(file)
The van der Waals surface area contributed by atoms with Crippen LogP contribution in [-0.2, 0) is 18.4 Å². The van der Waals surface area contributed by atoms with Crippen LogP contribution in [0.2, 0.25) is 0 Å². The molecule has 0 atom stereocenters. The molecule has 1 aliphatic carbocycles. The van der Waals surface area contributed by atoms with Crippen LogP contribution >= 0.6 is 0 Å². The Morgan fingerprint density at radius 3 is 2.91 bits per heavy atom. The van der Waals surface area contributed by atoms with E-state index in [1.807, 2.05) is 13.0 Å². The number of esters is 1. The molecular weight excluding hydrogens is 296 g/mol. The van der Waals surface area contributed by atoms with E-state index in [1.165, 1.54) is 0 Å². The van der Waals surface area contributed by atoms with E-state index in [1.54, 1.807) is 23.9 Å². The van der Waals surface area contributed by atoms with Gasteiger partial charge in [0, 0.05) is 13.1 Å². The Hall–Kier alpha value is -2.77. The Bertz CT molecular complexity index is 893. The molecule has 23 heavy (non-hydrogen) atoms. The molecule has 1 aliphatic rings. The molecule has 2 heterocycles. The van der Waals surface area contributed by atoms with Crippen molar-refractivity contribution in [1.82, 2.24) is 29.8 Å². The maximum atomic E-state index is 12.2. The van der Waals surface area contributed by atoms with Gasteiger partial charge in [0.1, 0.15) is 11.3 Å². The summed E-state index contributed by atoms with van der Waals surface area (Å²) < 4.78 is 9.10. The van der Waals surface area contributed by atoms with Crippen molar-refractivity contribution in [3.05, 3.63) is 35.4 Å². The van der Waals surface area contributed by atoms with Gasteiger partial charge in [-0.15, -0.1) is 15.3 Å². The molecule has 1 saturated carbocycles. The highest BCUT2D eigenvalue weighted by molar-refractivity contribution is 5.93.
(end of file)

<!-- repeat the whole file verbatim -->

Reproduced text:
The van der Waals surface area contributed by atoms with Crippen LogP contribution in [-0.2, 0) is 18.4 Å². The van der Waals surface area contributed by atoms with Crippen LogP contribution in [0.2, 0.25) is 0 Å². The molecule has 0 atom stereocenters. The molecule has 1 aliphatic carbocycles. The van der Waals surface area contributed by atoms with Crippen LogP contribution >= 0.6 is 0 Å². The Morgan fingerprint density at radius 3 is 2.91 bits per heavy atom. The van der Waals surface area contributed by atoms with E-state index in [1.807, 2.05) is 13.0 Å². The number of esters is 1. The molecular weight excluding hydrogens is 296 g/mol. The van der Waals surface area contributed by atoms with E-state index in [1.165, 1.54) is 0 Å². The van der Waals surface area contributed by atoms with E-state index in [1.54, 1.807) is 23.9 Å². The van der Waals surface area contributed by atoms with Gasteiger partial charge in [0, 0.05) is 13.1 Å². The Hall–Kier alpha value is -2.77. The Bertz CT molecular complexity index is 893. The molecule has 23 heavy (non-hydrogen) atoms. The molecule has 1 aliphatic rings. The molecule has 2 heterocycles. The van der Waals surface area contributed by atoms with Crippen molar-refractivity contribution in [1.82, 2.24) is 29.8 Å². The maximum atomic E-state index is 12.2. The van der Waals surface area contributed by atoms with Gasteiger partial charge in [0.1, 0.15) is 11.3 Å². The summed E-state index contributed by atoms with van der Waals surface area (Å²) < 4.78 is 9.10. The van der Waals surface area contributed by atoms with Crippen molar-refractivity contribution in [3.05, 3.63) is 35.4 Å². The van der Waals surface area contributed by atoms with Gasteiger partial charge in [-0.15, -0.1) is 15.3 Å². The molecule has 1 saturated carbocycles. The highest BCUT2D eigenvalue weighted by molar-refractivity contribution is 5.93.